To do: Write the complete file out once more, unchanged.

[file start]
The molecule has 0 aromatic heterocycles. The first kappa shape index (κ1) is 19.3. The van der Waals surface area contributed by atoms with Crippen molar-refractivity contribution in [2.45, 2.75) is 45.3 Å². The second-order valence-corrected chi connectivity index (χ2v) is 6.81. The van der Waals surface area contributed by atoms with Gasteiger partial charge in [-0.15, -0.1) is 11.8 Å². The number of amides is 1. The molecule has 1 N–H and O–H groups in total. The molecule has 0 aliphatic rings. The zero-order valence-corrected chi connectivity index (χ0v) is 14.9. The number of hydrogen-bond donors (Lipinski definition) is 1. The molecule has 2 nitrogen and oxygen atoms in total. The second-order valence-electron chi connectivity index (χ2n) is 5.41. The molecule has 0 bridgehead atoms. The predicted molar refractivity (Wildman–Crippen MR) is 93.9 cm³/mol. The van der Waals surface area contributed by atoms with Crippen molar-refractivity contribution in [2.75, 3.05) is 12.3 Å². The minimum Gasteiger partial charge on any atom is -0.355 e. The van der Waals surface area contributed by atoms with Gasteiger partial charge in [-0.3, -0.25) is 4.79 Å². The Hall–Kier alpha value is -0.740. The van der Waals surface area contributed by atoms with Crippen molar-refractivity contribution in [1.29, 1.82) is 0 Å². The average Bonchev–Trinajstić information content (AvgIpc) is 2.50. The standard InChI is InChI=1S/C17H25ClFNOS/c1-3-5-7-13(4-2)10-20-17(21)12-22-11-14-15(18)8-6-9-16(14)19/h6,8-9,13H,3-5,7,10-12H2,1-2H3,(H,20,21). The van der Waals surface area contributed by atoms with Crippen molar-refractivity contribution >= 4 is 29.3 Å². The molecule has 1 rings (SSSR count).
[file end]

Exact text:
The molecule has 0 aromatic heterocycles. The first kappa shape index (κ1) is 19.3. The van der Waals surface area contributed by atoms with Crippen molar-refractivity contribution in [2.45, 2.75) is 45.3 Å². The second-order valence-corrected chi connectivity index (χ2v) is 6.81. The van der Waals surface area contributed by atoms with Gasteiger partial charge in [-0.15, -0.1) is 11.8 Å². The number of amides is 1. The molecule has 1 N–H and O–H groups in total. The molecule has 0 aliphatic rings. The zero-order valence-corrected chi connectivity index (χ0v) is 14.9. The number of hydrogen-bond donors (Lipinski definition) is 1. The molecule has 2 nitrogen and oxygen atoms in total. The second-order valence-electron chi connectivity index (χ2n) is 5.41. The molecule has 0 bridgehead atoms. The predicted molar refractivity (Wildman–Crippen MR) is 93.9 cm³/mol. The van der Waals surface area contributed by atoms with Crippen molar-refractivity contribution in [2.75, 3.05) is 12.3 Å². The minimum Gasteiger partial charge on any atom is -0.355 e. The van der Waals surface area contributed by atoms with Gasteiger partial charge in [-0.3, -0.25) is 4.79 Å². The Hall–Kier alpha value is -0.740. The van der Waals surface area contributed by atoms with Crippen molar-refractivity contribution in [1.29, 1.82) is 0 Å². The average Bonchev–Trinajstić information content (AvgIpc) is 2.50. The standard InChI is InChI=1S/C17H25ClFNOS/c1-3-5-7-13(4-2)10-20-17(21)12-22-11-14-15(18)8-6-9-16(14)19/h6,8-9,13H,3-5,7,10-12H2,1-2H3,(H,20,21). The van der Waals surface area contributed by atoms with Crippen molar-refractivity contribution >= 4 is 29.3 Å². The molecule has 1 rings (SSSR count).